MATTHEW: One time many years ago, the host called me a shaman, and I went off a bit too much. I actually felt bad afterwards, but I don’t refer to myself as a shaman. There are so many people running around like, “Hey I’m a shaman, here’s my business card,” you know? What I’ve finally come to terms with now is that when I get asked, especially in public, I like to say that everybody is a shaman. Most people just don’t know it and don’t realize it. I studied ayahuasca for 10 years before I found it, and now I’ve been going into the Amazon for close to 20. In my humble opinion, we are far more than we imagine ourselves to be, and we can limit ourselves by our perception. There’s an old American Indian saying that goes, “You really don’t know what another man’s life is like until you walk a mile in his moccasins.” So to me, to be a good writer—and even a good human—you have to have empathy and you have to realize that people have different perspectives and formative influences in their lives. They don’t see things in the same way. At this point in my life I’ve gone beyond that. I’d like to think that my perspective has shifted so I’m not caught in the polarities. The truth is always somewhere in the center, and I’ve worked my entire life to try to find it. When you find the center you transcend duality. You see things from the other guy’s point of view and then you have more compassion and you’re more open. As soon as you start defining things, you’re limiting yourself. The cosmos and reality as we know it is far more complex and multidimensional than most people realize. I spent years pushing the limits as far as I could, in a lot of different directions, to discover the nature of who and what we think we really are. I think that from the perspective of ultimate cosmic reality, we’re a lot more than we give ourselves credit for.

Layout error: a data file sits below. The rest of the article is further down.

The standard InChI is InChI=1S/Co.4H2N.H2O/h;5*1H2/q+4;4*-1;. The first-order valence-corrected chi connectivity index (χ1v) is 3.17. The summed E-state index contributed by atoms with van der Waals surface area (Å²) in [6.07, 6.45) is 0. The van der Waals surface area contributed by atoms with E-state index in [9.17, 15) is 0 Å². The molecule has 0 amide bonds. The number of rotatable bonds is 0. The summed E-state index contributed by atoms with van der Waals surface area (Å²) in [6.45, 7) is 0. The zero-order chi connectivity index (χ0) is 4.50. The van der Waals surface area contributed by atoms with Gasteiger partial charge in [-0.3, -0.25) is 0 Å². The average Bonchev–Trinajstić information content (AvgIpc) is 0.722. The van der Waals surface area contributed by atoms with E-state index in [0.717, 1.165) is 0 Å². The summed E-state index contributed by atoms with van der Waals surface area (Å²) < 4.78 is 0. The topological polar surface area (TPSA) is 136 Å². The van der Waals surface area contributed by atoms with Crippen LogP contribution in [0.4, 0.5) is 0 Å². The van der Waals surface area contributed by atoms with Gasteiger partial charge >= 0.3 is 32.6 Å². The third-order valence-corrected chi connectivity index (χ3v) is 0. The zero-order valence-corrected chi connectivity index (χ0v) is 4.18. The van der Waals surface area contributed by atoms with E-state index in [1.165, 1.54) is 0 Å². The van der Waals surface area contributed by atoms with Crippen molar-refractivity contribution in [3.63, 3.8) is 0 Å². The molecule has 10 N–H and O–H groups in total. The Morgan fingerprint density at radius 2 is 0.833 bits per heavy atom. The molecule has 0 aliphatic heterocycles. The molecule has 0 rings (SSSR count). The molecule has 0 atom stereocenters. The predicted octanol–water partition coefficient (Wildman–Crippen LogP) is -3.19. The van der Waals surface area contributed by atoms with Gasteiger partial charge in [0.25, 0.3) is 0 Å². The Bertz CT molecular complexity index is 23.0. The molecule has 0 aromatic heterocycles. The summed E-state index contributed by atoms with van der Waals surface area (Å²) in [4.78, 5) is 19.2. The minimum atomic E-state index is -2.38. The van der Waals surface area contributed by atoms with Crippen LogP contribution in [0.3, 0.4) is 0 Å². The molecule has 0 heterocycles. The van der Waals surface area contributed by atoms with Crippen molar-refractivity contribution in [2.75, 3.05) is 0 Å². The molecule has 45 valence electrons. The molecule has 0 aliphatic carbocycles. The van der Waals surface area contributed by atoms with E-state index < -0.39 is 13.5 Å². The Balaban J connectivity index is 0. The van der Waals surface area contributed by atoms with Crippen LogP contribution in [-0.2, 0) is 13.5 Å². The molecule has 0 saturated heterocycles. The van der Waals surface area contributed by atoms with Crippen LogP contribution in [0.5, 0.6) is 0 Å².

DAVID: It’s a way bigger world out there than most people imagine and can suppose.
MATTHEW: Absolutely. I think that ayahuasca, more than anything else, has shown me that. I’ve done tons of other things too, over the years, but that’s really the one that’s been talking to me the most.
DAVID: So you studied ayahuasca for 10 years before you started working with it. What was that period of time like for you?
MATTHEW: After the honors course in anthropology, I discovered the story of The Land Without Evil, which is my historical novel. It’s about first contact between the Jesuits and the Indians in South America, and it’s told from the Indians’ point of view, so it was all about shamanism. I did a lot of research at the UCSD library. This was before the Internet, so I would log into the UCSD library card catalog via modem and download pages of psychedelic content. A lot of this real groundbreaking stuff that you couldn’t find anywhere back in 1988. I spent $30 on a copy card, gathered books to copy on the machine, and took all the articles home with me. I wasn’t getting high at that time because I took a break for a while, but a few months after that I went into a headshop and there was High Times magazine. I said to myself, “Fucking High Times—that’s still around!?” I had read it back in the ‘70s, when it first came out. When I flipped open the page, there was an ad for the Entheobotany Seminars in Palenque Chiapas.
DAVID: And that was the origin for the Palenque Norte visionary lecture series, right?
MATTHEW: That’s correct. So I opened the magazine, and there were all these people that I had been researching independently on my own. They were going to be presenting! I ended up going to the first event in San Francisco in ‘96, where I met Sasha and Ann Shulgin, Jonathan Ott, Charles Grob, Wade Davis, and several other people. From that point I started going to the Entheobotany Seminars regularly. I went to one in Uxmal in ‘98 and then the next few were at Palenque, which is where I got to meet and hang out with Terence McKenna, Paul Stamets, and Christian Rätsch. I started recorded all the lectures on cassettes, and when Lorenzo Hagerty decided to start the Psychedelic Salon, I gave him a bunch of the lectures that I had recorded to help him get started. I had a lot of good friendships over the years, including one with Terence. He actually got the very first book from the initial hardcover printing of The Land Without Evil. So yeah, I’ve been steeped in this stuff for years.
DAVID: It sounds like those early experiences played a big role in shaping who you have become. Thank you again for speaking with me.
MATTHEW: You’re welcome brother—we’ll talk again soon.